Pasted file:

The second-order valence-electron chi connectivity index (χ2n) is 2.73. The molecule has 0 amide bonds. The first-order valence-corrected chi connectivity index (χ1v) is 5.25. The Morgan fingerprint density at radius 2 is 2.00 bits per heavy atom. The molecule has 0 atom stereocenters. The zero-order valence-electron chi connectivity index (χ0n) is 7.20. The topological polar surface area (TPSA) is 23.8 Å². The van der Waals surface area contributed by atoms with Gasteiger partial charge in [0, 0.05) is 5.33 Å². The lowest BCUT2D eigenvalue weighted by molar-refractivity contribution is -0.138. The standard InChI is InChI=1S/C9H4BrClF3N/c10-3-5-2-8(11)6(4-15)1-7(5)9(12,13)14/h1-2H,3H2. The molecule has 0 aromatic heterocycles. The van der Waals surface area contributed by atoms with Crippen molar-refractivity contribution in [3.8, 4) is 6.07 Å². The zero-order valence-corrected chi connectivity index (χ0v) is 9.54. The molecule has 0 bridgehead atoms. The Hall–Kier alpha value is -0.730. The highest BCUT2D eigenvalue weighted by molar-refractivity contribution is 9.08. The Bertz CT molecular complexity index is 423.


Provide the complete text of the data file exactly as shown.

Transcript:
The second-order valence-electron chi connectivity index (χ2n) is 2.73. The molecule has 0 amide bonds. The first-order valence-corrected chi connectivity index (χ1v) is 5.25. The Morgan fingerprint density at radius 2 is 2.00 bits per heavy atom. The molecule has 0 atom stereocenters. The zero-order valence-electron chi connectivity index (χ0n) is 7.20. The topological polar surface area (TPSA) is 23.8 Å². The van der Waals surface area contributed by atoms with Gasteiger partial charge in [0, 0.05) is 5.33 Å². The lowest BCUT2D eigenvalue weighted by molar-refractivity contribution is -0.138. The standard InChI is InChI=1S/C9H4BrClF3N/c10-3-5-2-8(11)6(4-15)1-7(5)9(12,13)14/h1-2H,3H2. The molecule has 0 aromatic heterocycles. The van der Waals surface area contributed by atoms with Crippen molar-refractivity contribution in [3.8, 4) is 6.07 Å². The zero-order valence-corrected chi connectivity index (χ0v) is 9.54. The molecule has 0 bridgehead atoms. The Hall–Kier alpha value is -0.730. The highest BCUT2D eigenvalue weighted by molar-refractivity contribution is 9.08. The Bertz CT molecular complexity index is 423.